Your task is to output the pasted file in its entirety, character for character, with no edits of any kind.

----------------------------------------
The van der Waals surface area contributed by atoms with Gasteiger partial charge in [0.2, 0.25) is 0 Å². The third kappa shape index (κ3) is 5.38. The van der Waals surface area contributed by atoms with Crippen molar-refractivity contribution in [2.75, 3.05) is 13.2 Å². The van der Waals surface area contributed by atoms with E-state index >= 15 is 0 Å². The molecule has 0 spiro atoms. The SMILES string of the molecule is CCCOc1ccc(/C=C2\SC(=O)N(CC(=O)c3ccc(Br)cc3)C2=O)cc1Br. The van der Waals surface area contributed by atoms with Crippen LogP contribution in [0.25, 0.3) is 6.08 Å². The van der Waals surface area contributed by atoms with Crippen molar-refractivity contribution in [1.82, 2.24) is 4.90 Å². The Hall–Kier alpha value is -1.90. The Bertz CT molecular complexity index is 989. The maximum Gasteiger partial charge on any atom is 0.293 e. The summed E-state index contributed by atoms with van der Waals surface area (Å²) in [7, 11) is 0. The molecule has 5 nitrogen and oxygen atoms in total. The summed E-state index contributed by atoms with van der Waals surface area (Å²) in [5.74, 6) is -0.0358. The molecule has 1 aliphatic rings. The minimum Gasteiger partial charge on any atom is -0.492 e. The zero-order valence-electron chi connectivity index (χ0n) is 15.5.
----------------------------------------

The van der Waals surface area contributed by atoms with Gasteiger partial charge in [0.2, 0.25) is 0 Å². The third kappa shape index (κ3) is 5.38. The van der Waals surface area contributed by atoms with Crippen molar-refractivity contribution in [2.75, 3.05) is 13.2 Å². The van der Waals surface area contributed by atoms with E-state index >= 15 is 0 Å². The molecule has 0 spiro atoms. The SMILES string of the molecule is CCCOc1ccc(/C=C2\SC(=O)N(CC(=O)c3ccc(Br)cc3)C2=O)cc1Br. The van der Waals surface area contributed by atoms with Crippen LogP contribution in [0.25, 0.3) is 6.08 Å². The van der Waals surface area contributed by atoms with Crippen molar-refractivity contribution in [1.82, 2.24) is 4.90 Å². The Hall–Kier alpha value is -1.90. The Bertz CT molecular complexity index is 989. The maximum Gasteiger partial charge on any atom is 0.293 e. The summed E-state index contributed by atoms with van der Waals surface area (Å²) in [7, 11) is 0. The molecule has 5 nitrogen and oxygen atoms in total. The summed E-state index contributed by atoms with van der Waals surface area (Å²) in [5.74, 6) is -0.0358. The molecule has 1 aliphatic rings. The minimum Gasteiger partial charge on any atom is -0.492 e. The zero-order valence-electron chi connectivity index (χ0n) is 15.5.